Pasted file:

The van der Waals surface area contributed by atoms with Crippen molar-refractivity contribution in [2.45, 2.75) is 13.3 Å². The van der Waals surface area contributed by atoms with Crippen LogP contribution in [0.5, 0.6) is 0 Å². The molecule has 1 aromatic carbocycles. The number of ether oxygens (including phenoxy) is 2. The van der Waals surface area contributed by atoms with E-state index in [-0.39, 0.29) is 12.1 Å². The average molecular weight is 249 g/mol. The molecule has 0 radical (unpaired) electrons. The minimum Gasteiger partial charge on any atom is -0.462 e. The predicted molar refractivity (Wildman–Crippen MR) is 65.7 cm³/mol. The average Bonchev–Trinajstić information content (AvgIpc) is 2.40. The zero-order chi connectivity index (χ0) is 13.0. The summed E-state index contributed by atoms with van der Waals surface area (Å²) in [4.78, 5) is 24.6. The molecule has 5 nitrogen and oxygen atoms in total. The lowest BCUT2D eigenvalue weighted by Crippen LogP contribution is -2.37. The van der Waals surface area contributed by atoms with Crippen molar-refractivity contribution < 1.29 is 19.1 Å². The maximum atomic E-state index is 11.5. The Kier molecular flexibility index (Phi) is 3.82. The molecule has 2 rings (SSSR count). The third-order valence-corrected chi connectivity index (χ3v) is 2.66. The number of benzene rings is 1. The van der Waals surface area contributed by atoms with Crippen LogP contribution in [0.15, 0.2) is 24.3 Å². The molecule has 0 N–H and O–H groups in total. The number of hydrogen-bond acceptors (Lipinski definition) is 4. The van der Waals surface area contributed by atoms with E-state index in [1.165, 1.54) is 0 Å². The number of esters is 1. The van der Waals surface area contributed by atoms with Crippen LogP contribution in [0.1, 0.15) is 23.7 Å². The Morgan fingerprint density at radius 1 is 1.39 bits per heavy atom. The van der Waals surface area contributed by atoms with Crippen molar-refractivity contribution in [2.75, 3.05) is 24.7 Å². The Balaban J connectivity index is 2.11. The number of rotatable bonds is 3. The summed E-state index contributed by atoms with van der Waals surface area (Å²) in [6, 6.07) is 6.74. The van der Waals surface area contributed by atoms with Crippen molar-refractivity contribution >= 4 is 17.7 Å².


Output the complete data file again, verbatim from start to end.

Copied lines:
The van der Waals surface area contributed by atoms with Crippen molar-refractivity contribution in [2.45, 2.75) is 13.3 Å². The van der Waals surface area contributed by atoms with Crippen LogP contribution in [0.5, 0.6) is 0 Å². The molecule has 1 aromatic carbocycles. The number of ether oxygens (including phenoxy) is 2. The van der Waals surface area contributed by atoms with E-state index in [-0.39, 0.29) is 12.1 Å². The average molecular weight is 249 g/mol. The molecule has 0 radical (unpaired) electrons. The minimum Gasteiger partial charge on any atom is -0.462 e. The predicted molar refractivity (Wildman–Crippen MR) is 65.7 cm³/mol. The average Bonchev–Trinajstić information content (AvgIpc) is 2.40. The zero-order chi connectivity index (χ0) is 13.0. The summed E-state index contributed by atoms with van der Waals surface area (Å²) in [4.78, 5) is 24.6. The molecule has 5 nitrogen and oxygen atoms in total. The lowest BCUT2D eigenvalue weighted by Crippen LogP contribution is -2.37. The van der Waals surface area contributed by atoms with Crippen molar-refractivity contribution < 1.29 is 19.1 Å². The maximum atomic E-state index is 11.5. The Kier molecular flexibility index (Phi) is 3.82. The molecule has 2 rings (SSSR count). The third-order valence-corrected chi connectivity index (χ3v) is 2.66. The number of benzene rings is 1. The van der Waals surface area contributed by atoms with Crippen LogP contribution in [0.15, 0.2) is 24.3 Å². The molecule has 0 N–H and O–H groups in total. The number of hydrogen-bond acceptors (Lipinski definition) is 4. The van der Waals surface area contributed by atoms with E-state index in [1.165, 1.54) is 0 Å². The number of esters is 1. The van der Waals surface area contributed by atoms with Crippen LogP contribution in [0.1, 0.15) is 23.7 Å². The Morgan fingerprint density at radius 1 is 1.39 bits per heavy atom. The van der Waals surface area contributed by atoms with Crippen molar-refractivity contribution in [2.75, 3.05) is 24.7 Å². The Balaban J connectivity index is 2.11. The number of rotatable bonds is 3. The summed E-state index contributed by atoms with van der Waals surface area (Å²) in [6, 6.07) is 6.74. The van der Waals surface area contributed by atoms with Crippen molar-refractivity contribution >= 4 is 17.7 Å².